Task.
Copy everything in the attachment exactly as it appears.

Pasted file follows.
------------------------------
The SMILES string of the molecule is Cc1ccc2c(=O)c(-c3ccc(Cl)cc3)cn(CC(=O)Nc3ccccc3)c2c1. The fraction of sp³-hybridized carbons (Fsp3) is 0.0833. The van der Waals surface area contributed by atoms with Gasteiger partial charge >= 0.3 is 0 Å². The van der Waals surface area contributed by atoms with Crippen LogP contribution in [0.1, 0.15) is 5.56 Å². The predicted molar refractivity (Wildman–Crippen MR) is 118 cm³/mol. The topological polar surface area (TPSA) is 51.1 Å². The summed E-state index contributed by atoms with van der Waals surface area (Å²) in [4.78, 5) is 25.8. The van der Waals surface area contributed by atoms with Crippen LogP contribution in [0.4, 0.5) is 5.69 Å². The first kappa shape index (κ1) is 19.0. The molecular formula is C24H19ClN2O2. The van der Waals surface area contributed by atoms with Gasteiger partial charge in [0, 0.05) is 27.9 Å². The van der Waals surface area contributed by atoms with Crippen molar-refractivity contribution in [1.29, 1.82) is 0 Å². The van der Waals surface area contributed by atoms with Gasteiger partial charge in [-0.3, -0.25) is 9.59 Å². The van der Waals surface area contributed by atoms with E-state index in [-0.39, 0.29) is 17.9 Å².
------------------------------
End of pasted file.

The SMILES string of the molecule is Cc1ccc2c(=O)c(-c3ccc(Cl)cc3)cn(CC(=O)Nc3ccccc3)c2c1. The fraction of sp³-hybridized carbons (Fsp3) is 0.0833. The van der Waals surface area contributed by atoms with Gasteiger partial charge >= 0.3 is 0 Å². The van der Waals surface area contributed by atoms with Crippen LogP contribution in [0.1, 0.15) is 5.56 Å². The predicted molar refractivity (Wildman–Crippen MR) is 118 cm³/mol. The topological polar surface area (TPSA) is 51.1 Å². The summed E-state index contributed by atoms with van der Waals surface area (Å²) in [4.78, 5) is 25.8. The van der Waals surface area contributed by atoms with Crippen LogP contribution in [0.4, 0.5) is 5.69 Å². The first kappa shape index (κ1) is 19.0. The molecular formula is C24H19ClN2O2. The van der Waals surface area contributed by atoms with Gasteiger partial charge in [0, 0.05) is 27.9 Å². The van der Waals surface area contributed by atoms with Crippen molar-refractivity contribution in [1.29, 1.82) is 0 Å². The van der Waals surface area contributed by atoms with Gasteiger partial charge in [-0.3, -0.25) is 9.59 Å². The van der Waals surface area contributed by atoms with E-state index in [-0.39, 0.29) is 17.9 Å².